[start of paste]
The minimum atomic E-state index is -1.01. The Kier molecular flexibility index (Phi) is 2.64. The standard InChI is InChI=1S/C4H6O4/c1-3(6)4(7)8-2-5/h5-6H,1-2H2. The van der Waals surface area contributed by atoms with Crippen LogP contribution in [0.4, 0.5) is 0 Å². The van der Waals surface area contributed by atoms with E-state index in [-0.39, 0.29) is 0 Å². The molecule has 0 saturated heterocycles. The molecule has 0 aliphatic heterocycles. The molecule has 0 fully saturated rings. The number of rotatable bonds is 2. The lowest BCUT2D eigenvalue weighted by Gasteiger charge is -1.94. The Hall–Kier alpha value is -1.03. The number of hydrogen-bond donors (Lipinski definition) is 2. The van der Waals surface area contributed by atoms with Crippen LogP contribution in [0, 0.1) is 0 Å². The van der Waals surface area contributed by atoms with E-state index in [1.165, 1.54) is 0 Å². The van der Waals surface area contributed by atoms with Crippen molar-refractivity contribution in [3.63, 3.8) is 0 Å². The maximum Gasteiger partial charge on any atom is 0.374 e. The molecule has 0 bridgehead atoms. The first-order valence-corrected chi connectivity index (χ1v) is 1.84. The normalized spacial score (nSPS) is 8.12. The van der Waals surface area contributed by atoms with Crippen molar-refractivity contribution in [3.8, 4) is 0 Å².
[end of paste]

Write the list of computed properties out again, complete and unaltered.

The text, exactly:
The minimum atomic E-state index is -1.01. The Kier molecular flexibility index (Phi) is 2.64. The standard InChI is InChI=1S/C4H6O4/c1-3(6)4(7)8-2-5/h5-6H,1-2H2. The van der Waals surface area contributed by atoms with Crippen LogP contribution in [0.4, 0.5) is 0 Å². The van der Waals surface area contributed by atoms with E-state index in [-0.39, 0.29) is 0 Å². The molecule has 0 saturated heterocycles. The molecule has 0 aliphatic heterocycles. The molecule has 0 fully saturated rings. The number of rotatable bonds is 2. The lowest BCUT2D eigenvalue weighted by Gasteiger charge is -1.94. The Hall–Kier alpha value is -1.03. The number of hydrogen-bond donors (Lipinski definition) is 2. The van der Waals surface area contributed by atoms with Crippen LogP contribution in [0, 0.1) is 0 Å². The van der Waals surface area contributed by atoms with E-state index in [1.165, 1.54) is 0 Å². The van der Waals surface area contributed by atoms with Crippen molar-refractivity contribution in [3.63, 3.8) is 0 Å². The maximum Gasteiger partial charge on any atom is 0.374 e. The molecule has 0 bridgehead atoms. The first-order valence-corrected chi connectivity index (χ1v) is 1.84. The normalized spacial score (nSPS) is 8.12. The van der Waals surface area contributed by atoms with Crippen molar-refractivity contribution in [3.8, 4) is 0 Å².